g'(3) =$ \frac{4(1-2^2)}{(2^2 + 1)^2}$. | To determine how fast is the rate changing a year from the date of release, we substitute n=2 to the equation |

g'(1) =$\frac{-12}{25}$= -0.48 | Evaluate the equation. |

Therefore, the sales are decreasing at the rate of $480 000 two years from the date of release. |

## What is the application of derivatives in real life?

The derivative is the rate of change of a function with respect to another quantity. Some of its applications are checking whether a function is increasing or decreasing, determining the tangent/normal equation, determining the maximum and minimum values from a graph, determining displacement-motion problems, determining velocity given displacement, and determining acceleration given a displacement.

Derivatives have been used on both a small and large scale. The concept of derivatives is used in several ways, such as temperature change or the rate of change of measurements of an object depending on the conditions, and so on. Consider speed which is defined as the instantaneous rate of change in the distance traveled by an object at a given time. The velocity of an object is the first derivative of its displacement. The acceleration of an object is represented by the second derivative of displacement. The object’s jerk is the third derivative of displacement.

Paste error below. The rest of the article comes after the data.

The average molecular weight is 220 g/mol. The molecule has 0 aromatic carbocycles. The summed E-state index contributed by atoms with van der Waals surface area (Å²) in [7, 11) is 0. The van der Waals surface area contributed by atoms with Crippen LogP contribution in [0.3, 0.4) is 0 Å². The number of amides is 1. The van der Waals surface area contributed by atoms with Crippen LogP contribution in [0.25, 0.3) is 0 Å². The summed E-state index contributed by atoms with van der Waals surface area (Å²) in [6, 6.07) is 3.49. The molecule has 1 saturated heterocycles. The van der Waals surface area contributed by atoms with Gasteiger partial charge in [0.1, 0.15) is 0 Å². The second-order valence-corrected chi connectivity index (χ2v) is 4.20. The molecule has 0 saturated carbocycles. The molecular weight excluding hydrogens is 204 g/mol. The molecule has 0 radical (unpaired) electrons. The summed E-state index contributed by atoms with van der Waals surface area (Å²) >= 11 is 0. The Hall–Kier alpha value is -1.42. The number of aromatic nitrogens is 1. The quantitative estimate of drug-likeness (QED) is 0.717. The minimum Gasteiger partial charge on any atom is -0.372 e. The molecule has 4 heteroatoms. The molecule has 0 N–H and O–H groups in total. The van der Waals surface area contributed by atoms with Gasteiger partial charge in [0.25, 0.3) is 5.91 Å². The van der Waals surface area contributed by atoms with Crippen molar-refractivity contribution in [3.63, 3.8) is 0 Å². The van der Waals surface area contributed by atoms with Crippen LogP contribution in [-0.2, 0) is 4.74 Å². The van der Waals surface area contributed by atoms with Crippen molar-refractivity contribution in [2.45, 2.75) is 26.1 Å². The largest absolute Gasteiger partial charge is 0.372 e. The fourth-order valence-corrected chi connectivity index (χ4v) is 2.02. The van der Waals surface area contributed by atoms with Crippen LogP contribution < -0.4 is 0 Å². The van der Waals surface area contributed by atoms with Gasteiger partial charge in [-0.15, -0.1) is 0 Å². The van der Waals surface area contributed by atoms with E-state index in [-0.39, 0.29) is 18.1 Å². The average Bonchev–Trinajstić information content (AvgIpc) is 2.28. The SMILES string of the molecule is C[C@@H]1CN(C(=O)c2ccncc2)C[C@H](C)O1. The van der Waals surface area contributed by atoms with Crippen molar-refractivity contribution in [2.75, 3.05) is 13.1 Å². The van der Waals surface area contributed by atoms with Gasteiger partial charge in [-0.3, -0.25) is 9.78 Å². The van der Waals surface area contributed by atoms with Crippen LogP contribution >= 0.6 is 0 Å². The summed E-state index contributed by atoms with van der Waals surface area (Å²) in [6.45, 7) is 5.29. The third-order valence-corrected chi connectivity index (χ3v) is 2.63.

Another example is the rate of change of the volume of a spherical balloon with respect to its decreasing radius. We can represent the rate of change as dy/dx, where dy represents the rate of change of volume of the balloon and dx represents the change of radius of the balloon.